Most people approach talking about difficult subjects as if they were at a debate. That is, arriving at the table (metaphorically speaking) with preconceived notions and ideas. But Amway’s VP of Global Litigation and Corporate Law, Claire Groen, knew there had to be a better way. She and the leaders at Amway devised what they call RealTalk, which brings people together to hold conversations on current topics. And when the topics happened to turn into hot-button issues like immigration, the racism at Charlottesville, and so forth, these talks became an incredible conduit to a more inclusive office. People were heard, and in turn listened more to ideas outside of their comfort zone. This resulted in a better and more inclusive culture at Amway. Amway believes that diversity and inclusion are essential to the growth and prosperity of today’s companies. When woven into every aspect of the talent life cycle, companies committed to diversity and inclusion are the best equipped to innovate, improve brand image and drive performance.
Claire Groen: As part of our drive towards developing an inclusive environment, we wanted to address both people's uniqueness and their sense of belonging. In order to do that we needed to be able to have conversations about somebody's uniqueness in order to achieve a sense of belongingness in the workplace. And therefore we felt like we needed to be able to put on the table conversations that were difficult topics – that people were wanting to shy away from maybe, because they were worried about asking questions, or they were worried about bringing up the topic. But yet those topics were critical to really understanding each other. And we launched a series called RealTalk series in order to be able to put those more difficult things on the table.
It happened a little bit as a coincidence that there were a lot of current events that occurred as we were going through that RealTalk series. Things like natural disasters, a lot of the immigration changes that were happening in the U.S. And then also the events that happened in Charlottesville. And those became great platforms for us to be able to have some of these difficult conversations to understand how people view things differently. So people may see an event like Charlottesville and they feel badly about it. They're unhappy about it but they sort of go on about their way. Whereas other people in the workplace feel very personally affected by it. They may be angry. They may be very sad about it. And they need to be able to come into a workplace where people could recognize those emotions and show that they cared that they felt that way.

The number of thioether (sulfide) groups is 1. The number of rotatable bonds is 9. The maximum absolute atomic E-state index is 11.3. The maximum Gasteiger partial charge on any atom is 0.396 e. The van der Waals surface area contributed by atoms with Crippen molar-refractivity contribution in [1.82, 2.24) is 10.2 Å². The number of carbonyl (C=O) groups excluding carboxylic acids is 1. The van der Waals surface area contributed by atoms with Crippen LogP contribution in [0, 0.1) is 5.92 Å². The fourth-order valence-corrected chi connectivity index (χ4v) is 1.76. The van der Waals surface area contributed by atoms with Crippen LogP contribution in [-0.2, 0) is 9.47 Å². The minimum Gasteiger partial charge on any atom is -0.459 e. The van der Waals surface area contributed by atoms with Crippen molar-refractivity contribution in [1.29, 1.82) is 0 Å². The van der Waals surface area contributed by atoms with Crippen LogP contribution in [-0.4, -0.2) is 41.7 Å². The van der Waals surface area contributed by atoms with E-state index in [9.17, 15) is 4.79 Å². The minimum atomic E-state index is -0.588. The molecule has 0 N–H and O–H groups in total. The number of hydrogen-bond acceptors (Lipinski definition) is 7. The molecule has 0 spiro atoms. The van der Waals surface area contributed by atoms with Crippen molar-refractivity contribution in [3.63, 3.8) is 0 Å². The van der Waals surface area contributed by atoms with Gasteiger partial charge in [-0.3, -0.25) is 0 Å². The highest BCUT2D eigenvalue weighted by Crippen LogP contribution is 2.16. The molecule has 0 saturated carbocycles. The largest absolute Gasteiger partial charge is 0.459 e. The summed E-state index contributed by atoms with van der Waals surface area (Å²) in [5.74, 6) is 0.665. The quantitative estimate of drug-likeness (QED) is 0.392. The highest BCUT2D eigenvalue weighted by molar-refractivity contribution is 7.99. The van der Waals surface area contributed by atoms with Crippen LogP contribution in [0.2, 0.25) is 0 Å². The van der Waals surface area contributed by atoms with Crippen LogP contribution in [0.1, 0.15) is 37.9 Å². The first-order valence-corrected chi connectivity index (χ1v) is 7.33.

We wanted to have our participants get comfortable with the idea of being uncomfortable. And that was the guidance that we gave to the leaders for those sessions to make sure that we were raising up issues where people understood that it wasn't going to necessarily be an easy conversation. And people had to come prepared to be vulnerable and open to some level of discomfort.
One of the things we asked for from the participants was to assume a positive intent. And a positive intent is simply necessary if you want to have these difficult conversations and have them be productive. It's so easy to go in and actually become defensive. That's usually the issue that creates the obstacles in having a productive conversation. It's not so much that people go negative but it's that they become defensive. And so we really asked people to come in and say let's assume a positive intent on the part of the other person so that we didn't go to an area of defensiveness immediately.
As we engaged in this series we wanted people to understand that it was a dialogue and not a debate. Dialogue is open-ended. It's a conversation about how I might experience something and understanding how you might experience that exact same thing but in a different way. In a debate you're looking to win. You're looking to convince and have the final say in something. And that's not the purpose of these conversations. The purpose is to make sure that we can understand each other better and become better advocates for each other.
All the experiences that we had going through the RealTalk series really summed up to leading people to commit to having ongoing conversations about things that matter even apart from the series. And it really led to a practical takeaway for people to just simply say "I'm going to sit down with somebody. I'm going to ask their perspective on an event that happened. If something happened over the weekend in the news I'm going to commit to asking what was their experience around that?" How did they feel about it and what impact might it have had on them? And also sharing how I might feel about it without judgment as to what it should have been but just understanding each of our own perspectives on that event.
So it was a very good experience for us. It was a very significant impact for leaders in the organization but also people who were participating in the series as individual contributors to know that leaders cared and wanted to engage in those conversations.